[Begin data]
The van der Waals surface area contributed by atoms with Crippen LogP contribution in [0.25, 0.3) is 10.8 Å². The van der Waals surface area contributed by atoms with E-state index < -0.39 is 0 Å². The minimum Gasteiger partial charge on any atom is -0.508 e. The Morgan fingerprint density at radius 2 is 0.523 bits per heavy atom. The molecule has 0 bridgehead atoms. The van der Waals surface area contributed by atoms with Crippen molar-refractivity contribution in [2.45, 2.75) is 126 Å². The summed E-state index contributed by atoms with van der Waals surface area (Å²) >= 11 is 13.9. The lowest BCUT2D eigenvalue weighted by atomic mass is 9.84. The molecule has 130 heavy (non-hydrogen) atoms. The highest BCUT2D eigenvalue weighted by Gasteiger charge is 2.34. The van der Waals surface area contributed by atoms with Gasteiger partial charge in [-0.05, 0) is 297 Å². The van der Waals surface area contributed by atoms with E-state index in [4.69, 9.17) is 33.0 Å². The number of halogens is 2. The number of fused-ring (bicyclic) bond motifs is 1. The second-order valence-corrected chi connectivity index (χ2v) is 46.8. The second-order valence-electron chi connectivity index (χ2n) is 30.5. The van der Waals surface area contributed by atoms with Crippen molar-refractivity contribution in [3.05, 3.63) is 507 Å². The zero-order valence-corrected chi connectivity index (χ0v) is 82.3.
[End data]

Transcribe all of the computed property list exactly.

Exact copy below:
The van der Waals surface area contributed by atoms with Crippen LogP contribution in [0.25, 0.3) is 10.8 Å². The van der Waals surface area contributed by atoms with E-state index < -0.39 is 0 Å². The minimum Gasteiger partial charge on any atom is -0.508 e. The Morgan fingerprint density at radius 2 is 0.523 bits per heavy atom. The molecule has 0 bridgehead atoms. The van der Waals surface area contributed by atoms with Crippen molar-refractivity contribution in [2.45, 2.75) is 126 Å². The summed E-state index contributed by atoms with van der Waals surface area (Å²) >= 11 is 13.9. The lowest BCUT2D eigenvalue weighted by atomic mass is 9.84. The molecule has 130 heavy (non-hydrogen) atoms. The highest BCUT2D eigenvalue weighted by Gasteiger charge is 2.34. The van der Waals surface area contributed by atoms with Gasteiger partial charge in [-0.05, 0) is 297 Å². The van der Waals surface area contributed by atoms with E-state index in [4.69, 9.17) is 33.0 Å². The number of halogens is 2. The number of fused-ring (bicyclic) bond motifs is 1. The second-order valence-corrected chi connectivity index (χ2v) is 46.8. The second-order valence-electron chi connectivity index (χ2n) is 30.5. The van der Waals surface area contributed by atoms with Crippen molar-refractivity contribution in [3.05, 3.63) is 507 Å². The zero-order valence-corrected chi connectivity index (χ0v) is 82.3.